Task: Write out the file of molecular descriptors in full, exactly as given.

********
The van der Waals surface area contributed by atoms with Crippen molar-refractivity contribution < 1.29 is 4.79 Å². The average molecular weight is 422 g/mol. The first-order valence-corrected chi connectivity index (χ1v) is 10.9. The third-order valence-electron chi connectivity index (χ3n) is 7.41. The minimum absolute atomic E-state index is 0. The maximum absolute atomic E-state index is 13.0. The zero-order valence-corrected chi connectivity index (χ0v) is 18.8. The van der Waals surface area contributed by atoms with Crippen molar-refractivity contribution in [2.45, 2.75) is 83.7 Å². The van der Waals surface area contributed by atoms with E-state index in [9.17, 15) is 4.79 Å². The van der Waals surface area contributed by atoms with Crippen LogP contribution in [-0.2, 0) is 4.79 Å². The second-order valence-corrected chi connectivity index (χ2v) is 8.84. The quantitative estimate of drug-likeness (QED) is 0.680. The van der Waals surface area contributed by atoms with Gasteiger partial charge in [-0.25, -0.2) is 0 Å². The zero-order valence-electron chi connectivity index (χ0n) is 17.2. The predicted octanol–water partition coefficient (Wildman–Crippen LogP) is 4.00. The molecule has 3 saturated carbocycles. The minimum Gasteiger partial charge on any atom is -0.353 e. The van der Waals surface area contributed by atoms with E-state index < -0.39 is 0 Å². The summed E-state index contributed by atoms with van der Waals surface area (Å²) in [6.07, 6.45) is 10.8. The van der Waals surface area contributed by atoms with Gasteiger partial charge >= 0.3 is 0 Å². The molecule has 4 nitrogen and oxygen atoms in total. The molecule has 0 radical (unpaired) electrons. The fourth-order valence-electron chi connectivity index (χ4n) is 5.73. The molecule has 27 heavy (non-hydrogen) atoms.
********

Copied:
The van der Waals surface area contributed by atoms with Crippen molar-refractivity contribution < 1.29 is 4.79 Å². The average molecular weight is 422 g/mol. The first-order valence-corrected chi connectivity index (χ1v) is 10.9. The third-order valence-electron chi connectivity index (χ3n) is 7.41. The minimum absolute atomic E-state index is 0. The maximum absolute atomic E-state index is 13.0. The zero-order valence-corrected chi connectivity index (χ0v) is 18.8. The van der Waals surface area contributed by atoms with Crippen molar-refractivity contribution in [2.45, 2.75) is 83.7 Å². The van der Waals surface area contributed by atoms with E-state index in [9.17, 15) is 4.79 Å². The van der Waals surface area contributed by atoms with Crippen LogP contribution in [-0.2, 0) is 4.79 Å². The second-order valence-corrected chi connectivity index (χ2v) is 8.84. The quantitative estimate of drug-likeness (QED) is 0.680. The van der Waals surface area contributed by atoms with Gasteiger partial charge in [-0.25, -0.2) is 0 Å². The zero-order valence-electron chi connectivity index (χ0n) is 17.2. The predicted octanol–water partition coefficient (Wildman–Crippen LogP) is 4.00. The molecule has 3 saturated carbocycles. The minimum Gasteiger partial charge on any atom is -0.353 e. The van der Waals surface area contributed by atoms with E-state index < -0.39 is 0 Å². The summed E-state index contributed by atoms with van der Waals surface area (Å²) in [6.07, 6.45) is 10.8. The van der Waals surface area contributed by atoms with Gasteiger partial charge >= 0.3 is 0 Å². The molecule has 4 nitrogen and oxygen atoms in total. The molecule has 0 radical (unpaired) electrons. The fourth-order valence-electron chi connectivity index (χ4n) is 5.73. The molecule has 27 heavy (non-hydrogen) atoms.